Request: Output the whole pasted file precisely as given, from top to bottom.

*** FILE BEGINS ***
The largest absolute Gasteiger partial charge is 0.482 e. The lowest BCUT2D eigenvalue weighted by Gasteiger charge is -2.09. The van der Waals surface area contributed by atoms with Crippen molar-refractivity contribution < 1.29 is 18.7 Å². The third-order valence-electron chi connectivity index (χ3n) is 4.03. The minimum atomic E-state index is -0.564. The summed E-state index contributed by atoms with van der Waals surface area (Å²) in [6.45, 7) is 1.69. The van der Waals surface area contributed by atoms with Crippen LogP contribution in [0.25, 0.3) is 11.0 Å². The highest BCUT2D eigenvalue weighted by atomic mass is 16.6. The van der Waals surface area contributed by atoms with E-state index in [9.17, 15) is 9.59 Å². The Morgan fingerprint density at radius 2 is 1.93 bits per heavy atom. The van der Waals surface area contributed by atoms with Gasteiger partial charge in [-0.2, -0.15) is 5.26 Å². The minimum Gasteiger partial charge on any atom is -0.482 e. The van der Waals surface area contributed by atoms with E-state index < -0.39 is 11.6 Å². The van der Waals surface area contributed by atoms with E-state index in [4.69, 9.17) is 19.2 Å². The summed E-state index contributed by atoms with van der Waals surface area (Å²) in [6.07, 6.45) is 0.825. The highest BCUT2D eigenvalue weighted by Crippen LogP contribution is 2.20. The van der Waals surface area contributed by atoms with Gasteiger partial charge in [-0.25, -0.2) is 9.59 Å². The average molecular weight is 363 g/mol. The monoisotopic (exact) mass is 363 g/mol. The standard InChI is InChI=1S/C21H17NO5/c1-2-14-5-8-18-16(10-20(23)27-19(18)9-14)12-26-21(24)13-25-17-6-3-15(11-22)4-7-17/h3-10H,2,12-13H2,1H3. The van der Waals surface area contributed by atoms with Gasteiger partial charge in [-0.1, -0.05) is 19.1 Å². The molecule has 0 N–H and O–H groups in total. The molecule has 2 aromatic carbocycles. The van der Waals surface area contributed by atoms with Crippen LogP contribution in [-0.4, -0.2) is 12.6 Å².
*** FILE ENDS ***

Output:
The largest absolute Gasteiger partial charge is 0.482 e. The lowest BCUT2D eigenvalue weighted by Gasteiger charge is -2.09. The van der Waals surface area contributed by atoms with Crippen molar-refractivity contribution < 1.29 is 18.7 Å². The third-order valence-electron chi connectivity index (χ3n) is 4.03. The minimum atomic E-state index is -0.564. The summed E-state index contributed by atoms with van der Waals surface area (Å²) in [6.45, 7) is 1.69. The van der Waals surface area contributed by atoms with Crippen LogP contribution in [0.25, 0.3) is 11.0 Å². The highest BCUT2D eigenvalue weighted by atomic mass is 16.6. The van der Waals surface area contributed by atoms with E-state index in [9.17, 15) is 9.59 Å². The Morgan fingerprint density at radius 2 is 1.93 bits per heavy atom. The van der Waals surface area contributed by atoms with Gasteiger partial charge in [-0.2, -0.15) is 5.26 Å². The minimum Gasteiger partial charge on any atom is -0.482 e. The van der Waals surface area contributed by atoms with E-state index < -0.39 is 11.6 Å². The van der Waals surface area contributed by atoms with E-state index in [4.69, 9.17) is 19.2 Å². The summed E-state index contributed by atoms with van der Waals surface area (Å²) in [6.07, 6.45) is 0.825. The highest BCUT2D eigenvalue weighted by Crippen LogP contribution is 2.20. The van der Waals surface area contributed by atoms with Gasteiger partial charge in [-0.25, -0.2) is 9.59 Å². The average molecular weight is 363 g/mol. The monoisotopic (exact) mass is 363 g/mol. The standard InChI is InChI=1S/C21H17NO5/c1-2-14-5-8-18-16(10-20(23)27-19(18)9-14)12-26-21(24)13-25-17-6-3-15(11-22)4-7-17/h3-10H,2,12-13H2,1H3. The van der Waals surface area contributed by atoms with Gasteiger partial charge in [-0.1, -0.05) is 19.1 Å². The molecule has 0 N–H and O–H groups in total. The molecule has 2 aromatic carbocycles. The van der Waals surface area contributed by atoms with Crippen LogP contribution in [-0.4, -0.2) is 12.6 Å².